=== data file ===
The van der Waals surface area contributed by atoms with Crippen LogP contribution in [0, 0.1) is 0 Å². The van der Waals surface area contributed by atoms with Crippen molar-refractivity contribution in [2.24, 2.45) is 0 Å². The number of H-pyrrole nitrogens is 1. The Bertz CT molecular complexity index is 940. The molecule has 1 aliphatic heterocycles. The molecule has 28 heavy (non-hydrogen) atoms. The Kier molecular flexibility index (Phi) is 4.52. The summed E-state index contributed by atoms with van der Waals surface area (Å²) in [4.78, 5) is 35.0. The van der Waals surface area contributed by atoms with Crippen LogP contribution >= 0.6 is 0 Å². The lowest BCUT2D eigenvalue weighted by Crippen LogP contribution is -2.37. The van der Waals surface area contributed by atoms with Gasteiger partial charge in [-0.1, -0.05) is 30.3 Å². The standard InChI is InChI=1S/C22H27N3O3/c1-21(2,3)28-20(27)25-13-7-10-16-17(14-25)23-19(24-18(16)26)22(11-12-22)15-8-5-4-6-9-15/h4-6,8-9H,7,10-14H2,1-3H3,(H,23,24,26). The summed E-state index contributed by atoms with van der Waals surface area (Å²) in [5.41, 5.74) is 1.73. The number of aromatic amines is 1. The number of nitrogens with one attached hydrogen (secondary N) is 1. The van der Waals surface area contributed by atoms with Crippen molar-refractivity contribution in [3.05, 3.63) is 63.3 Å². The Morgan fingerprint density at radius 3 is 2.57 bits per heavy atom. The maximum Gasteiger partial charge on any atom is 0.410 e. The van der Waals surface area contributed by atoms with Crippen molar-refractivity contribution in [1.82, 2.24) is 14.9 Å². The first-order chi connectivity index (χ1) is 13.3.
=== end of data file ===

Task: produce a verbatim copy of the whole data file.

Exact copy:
The van der Waals surface area contributed by atoms with Crippen LogP contribution in [0, 0.1) is 0 Å². The van der Waals surface area contributed by atoms with Crippen molar-refractivity contribution in [2.24, 2.45) is 0 Å². The number of H-pyrrole nitrogens is 1. The Bertz CT molecular complexity index is 940. The molecule has 1 aliphatic heterocycles. The molecule has 28 heavy (non-hydrogen) atoms. The Kier molecular flexibility index (Phi) is 4.52. The summed E-state index contributed by atoms with van der Waals surface area (Å²) in [4.78, 5) is 35.0. The van der Waals surface area contributed by atoms with Crippen LogP contribution >= 0.6 is 0 Å². The lowest BCUT2D eigenvalue weighted by Crippen LogP contribution is -2.37. The van der Waals surface area contributed by atoms with Gasteiger partial charge in [-0.1, -0.05) is 30.3 Å². The standard InChI is InChI=1S/C22H27N3O3/c1-21(2,3)28-20(27)25-13-7-10-16-17(14-25)23-19(24-18(16)26)22(11-12-22)15-8-5-4-6-9-15/h4-6,8-9H,7,10-14H2,1-3H3,(H,23,24,26). The summed E-state index contributed by atoms with van der Waals surface area (Å²) in [5.41, 5.74) is 1.73. The number of aromatic amines is 1. The number of nitrogens with one attached hydrogen (secondary N) is 1. The van der Waals surface area contributed by atoms with Crippen molar-refractivity contribution in [3.05, 3.63) is 63.3 Å². The Morgan fingerprint density at radius 3 is 2.57 bits per heavy atom. The maximum Gasteiger partial charge on any atom is 0.410 e. The van der Waals surface area contributed by atoms with Crippen molar-refractivity contribution in [1.82, 2.24) is 14.9 Å². The first-order chi connectivity index (χ1) is 13.3.